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A new statewide poll suggests that Californians support some of the underlying themes pushed by backers of two tax increase propositions and a measure to impose major limitations on political spending for organized labor - yet only one of those measures is actually ahead.

Wednesday night's survey from the Public Policy Institute of California (here) generally confirms what's been seen in smaller tracking polls: Gov. Jerry Brown's Proposition 30 tax hike holding on to the support of a slim majority of likely voters - 52 percent. Proposition 38, the income tax hike earmarked for K-12 schools, is a split decision in the survey - 45 percent support, 45 percent oppose - and thus still not in a position to pass.

PPIC finds even less support for Proposition 32, the November initiative to ban political contributions to state candidates and all political money raised by paycheck deductions. 42 percent of likely voters said they'd vote for Prop 32, 49 percent said they oppose the measure.

(The poll has a 4.4 percent chance of sampling error for likely voters.)

At first blush, only the Prop 32 number may qualify as news, as earlier polls from other groups have found it winning but somewhat dropping. Even so, it would be hard to call the news surprising. The initiative hasn't fared well with opinion writers, who seem to believe it's a Trojan horse whose real goal (as was the case with 1998 and 2005 initiatives) is to turn off the spigot of union money in California politics. Prop 32 supporters have only recently gotten an infusion of outside financial help, while organized labor has raised more than $37 million, seeing the initiative as life or death for its political power.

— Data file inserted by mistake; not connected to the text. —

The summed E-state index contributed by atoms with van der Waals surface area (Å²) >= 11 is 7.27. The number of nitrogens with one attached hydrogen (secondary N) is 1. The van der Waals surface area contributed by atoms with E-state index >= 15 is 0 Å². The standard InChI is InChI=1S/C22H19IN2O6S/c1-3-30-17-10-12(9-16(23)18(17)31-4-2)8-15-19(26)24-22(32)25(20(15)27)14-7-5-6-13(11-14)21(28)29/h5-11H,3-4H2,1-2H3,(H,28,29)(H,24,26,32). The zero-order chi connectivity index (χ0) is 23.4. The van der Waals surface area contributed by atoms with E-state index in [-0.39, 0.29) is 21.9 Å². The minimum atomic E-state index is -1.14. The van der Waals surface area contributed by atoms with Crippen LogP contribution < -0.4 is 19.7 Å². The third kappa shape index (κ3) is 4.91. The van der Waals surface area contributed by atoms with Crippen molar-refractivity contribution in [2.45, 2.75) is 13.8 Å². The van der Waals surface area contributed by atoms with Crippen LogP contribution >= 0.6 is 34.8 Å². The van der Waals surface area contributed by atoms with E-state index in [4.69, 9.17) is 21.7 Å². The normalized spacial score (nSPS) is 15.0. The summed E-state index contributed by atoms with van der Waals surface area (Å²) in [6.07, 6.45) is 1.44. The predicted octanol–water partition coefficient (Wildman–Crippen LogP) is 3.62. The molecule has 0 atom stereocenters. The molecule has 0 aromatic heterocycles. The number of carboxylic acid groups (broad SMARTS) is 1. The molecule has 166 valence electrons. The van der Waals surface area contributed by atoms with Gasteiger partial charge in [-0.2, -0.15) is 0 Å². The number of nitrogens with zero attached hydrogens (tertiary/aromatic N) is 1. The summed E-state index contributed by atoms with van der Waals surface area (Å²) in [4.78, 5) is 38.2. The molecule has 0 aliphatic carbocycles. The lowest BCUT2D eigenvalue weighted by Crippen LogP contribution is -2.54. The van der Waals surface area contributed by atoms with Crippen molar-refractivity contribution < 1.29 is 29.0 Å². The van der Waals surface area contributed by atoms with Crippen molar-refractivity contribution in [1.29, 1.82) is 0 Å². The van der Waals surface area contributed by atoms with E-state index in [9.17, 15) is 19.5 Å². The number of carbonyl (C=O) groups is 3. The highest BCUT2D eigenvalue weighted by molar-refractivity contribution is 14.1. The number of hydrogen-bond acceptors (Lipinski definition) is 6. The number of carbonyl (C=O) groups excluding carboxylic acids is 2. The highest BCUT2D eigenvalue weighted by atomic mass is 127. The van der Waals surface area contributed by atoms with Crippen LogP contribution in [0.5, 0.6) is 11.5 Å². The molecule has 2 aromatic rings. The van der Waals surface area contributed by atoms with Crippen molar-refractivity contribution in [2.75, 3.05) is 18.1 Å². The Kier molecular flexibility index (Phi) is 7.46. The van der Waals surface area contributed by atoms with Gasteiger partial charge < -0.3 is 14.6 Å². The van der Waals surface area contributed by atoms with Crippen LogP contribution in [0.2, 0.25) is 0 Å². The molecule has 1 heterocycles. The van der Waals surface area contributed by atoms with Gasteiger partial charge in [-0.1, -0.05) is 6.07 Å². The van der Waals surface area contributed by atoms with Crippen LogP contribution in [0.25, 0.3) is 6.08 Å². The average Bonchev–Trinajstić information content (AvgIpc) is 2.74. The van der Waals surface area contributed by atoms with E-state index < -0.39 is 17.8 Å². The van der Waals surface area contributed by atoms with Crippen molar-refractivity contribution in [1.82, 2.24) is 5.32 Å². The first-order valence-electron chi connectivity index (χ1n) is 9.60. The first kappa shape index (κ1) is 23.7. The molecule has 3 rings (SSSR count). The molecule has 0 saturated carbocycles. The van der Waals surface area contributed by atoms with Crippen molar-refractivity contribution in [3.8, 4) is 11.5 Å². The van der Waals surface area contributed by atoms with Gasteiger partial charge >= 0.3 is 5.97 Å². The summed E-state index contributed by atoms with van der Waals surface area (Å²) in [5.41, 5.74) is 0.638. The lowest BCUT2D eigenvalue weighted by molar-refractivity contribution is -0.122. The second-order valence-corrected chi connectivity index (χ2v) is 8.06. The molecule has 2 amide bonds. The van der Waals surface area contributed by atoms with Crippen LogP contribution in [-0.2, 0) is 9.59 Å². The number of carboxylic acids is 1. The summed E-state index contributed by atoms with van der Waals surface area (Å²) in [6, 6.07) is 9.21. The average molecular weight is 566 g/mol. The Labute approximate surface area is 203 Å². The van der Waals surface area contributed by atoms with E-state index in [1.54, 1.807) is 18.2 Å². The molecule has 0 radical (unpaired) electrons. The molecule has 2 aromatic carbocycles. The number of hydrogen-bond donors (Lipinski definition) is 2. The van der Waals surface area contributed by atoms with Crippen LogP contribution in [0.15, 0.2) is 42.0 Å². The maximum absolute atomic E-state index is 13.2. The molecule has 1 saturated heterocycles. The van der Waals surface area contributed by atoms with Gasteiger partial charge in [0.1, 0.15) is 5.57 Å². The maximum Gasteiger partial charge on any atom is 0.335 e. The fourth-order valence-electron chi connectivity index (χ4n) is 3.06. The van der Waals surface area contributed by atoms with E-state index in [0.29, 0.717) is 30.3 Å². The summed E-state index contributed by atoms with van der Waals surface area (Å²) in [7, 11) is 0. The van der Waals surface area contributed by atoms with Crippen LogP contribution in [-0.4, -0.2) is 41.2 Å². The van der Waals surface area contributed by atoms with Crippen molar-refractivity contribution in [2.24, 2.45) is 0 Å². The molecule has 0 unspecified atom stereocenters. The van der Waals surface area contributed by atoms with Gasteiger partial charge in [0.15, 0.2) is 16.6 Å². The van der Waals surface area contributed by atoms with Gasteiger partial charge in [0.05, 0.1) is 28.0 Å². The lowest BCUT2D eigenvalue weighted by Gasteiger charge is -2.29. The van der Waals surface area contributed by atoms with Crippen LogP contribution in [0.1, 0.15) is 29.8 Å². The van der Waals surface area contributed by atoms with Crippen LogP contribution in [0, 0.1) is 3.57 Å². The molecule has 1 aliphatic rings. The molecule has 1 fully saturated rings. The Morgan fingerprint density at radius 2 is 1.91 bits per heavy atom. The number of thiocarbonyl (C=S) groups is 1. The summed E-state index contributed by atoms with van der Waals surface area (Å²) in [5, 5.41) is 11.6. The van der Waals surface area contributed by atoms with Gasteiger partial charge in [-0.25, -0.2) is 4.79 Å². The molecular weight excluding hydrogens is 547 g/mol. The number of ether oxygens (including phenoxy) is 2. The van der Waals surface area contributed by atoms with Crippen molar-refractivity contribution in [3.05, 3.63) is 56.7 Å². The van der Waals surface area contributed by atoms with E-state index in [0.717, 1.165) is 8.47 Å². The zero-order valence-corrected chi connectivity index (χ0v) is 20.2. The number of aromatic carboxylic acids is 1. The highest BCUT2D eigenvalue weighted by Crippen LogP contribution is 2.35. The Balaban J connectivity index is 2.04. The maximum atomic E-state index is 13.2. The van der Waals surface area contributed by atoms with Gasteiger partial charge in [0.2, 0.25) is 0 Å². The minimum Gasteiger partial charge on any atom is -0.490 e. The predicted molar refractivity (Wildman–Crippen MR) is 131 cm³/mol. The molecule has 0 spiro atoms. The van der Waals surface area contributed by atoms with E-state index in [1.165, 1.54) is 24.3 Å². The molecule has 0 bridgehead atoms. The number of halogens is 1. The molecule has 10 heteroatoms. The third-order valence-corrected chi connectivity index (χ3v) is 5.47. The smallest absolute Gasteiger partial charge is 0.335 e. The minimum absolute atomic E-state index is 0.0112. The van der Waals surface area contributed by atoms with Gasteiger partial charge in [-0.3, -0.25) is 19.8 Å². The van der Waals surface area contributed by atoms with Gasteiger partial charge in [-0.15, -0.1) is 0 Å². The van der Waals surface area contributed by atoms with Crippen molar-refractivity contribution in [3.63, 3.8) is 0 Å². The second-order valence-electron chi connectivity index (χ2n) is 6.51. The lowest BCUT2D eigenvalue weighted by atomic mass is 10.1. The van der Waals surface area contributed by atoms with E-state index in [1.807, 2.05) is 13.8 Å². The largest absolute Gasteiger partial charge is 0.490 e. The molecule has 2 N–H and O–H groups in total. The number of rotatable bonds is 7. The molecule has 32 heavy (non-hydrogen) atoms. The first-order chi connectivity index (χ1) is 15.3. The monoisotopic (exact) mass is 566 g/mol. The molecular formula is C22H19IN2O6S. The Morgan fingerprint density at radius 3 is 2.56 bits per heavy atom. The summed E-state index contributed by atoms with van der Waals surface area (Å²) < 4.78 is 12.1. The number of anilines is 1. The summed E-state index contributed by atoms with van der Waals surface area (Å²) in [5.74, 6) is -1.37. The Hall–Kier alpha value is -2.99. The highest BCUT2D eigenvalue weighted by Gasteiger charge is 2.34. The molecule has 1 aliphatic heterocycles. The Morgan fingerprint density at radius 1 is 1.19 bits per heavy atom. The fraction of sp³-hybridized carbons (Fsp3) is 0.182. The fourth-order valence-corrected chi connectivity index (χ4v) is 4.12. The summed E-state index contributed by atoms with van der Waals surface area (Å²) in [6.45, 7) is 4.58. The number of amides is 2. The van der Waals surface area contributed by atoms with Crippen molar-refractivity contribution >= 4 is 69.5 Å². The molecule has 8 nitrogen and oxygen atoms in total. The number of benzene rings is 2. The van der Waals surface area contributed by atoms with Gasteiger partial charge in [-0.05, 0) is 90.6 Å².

Like so many polls from the PPIC team, this one is rich in details - details suggesting that, under the right circumstances, all three initiatives could all end up winning on November 6. That would undoubtedly be huge news.

PPIC finds that like so many elections, this one could hinge on who actually casts a ballot. The two tax measures, Prop 30 and Prop 38, both appear held back by weak support from men (45 percent and 40 percent, respectively) and voters age 55+ (42 percent, 32 percent). But the tax plans have support among other important subsets of likely voters: women (59 percent for Prop 30, 50 percent for Prop 38); voters age 18-34 (72 percent for Prop 30, 67 percent for Prop 38); and Latinos (66 percent for Prop 30, 58 percent for Prop 38).

"Turnout will be an important ingredient in determining the November outcome of the two tax measures," says PPIC president and pollster Mark Baldassare.

And because the support rests so strongly with those historically voting along Democratic party lines, it's not hard to draw a line between these initiatives and enthusiasm over the presidential race in California. Or put it this way: high turnout and a big win for Barack Obama, similar to what happened in 2008, would probably mean victory for Prop 30 and Prop 38. That, of course, would be substantially more voters casting ballots than most every other recent statewide election. Thus, it's far too early for tax increase supporters, especially Prop 38's team, to be patting themselves on the back.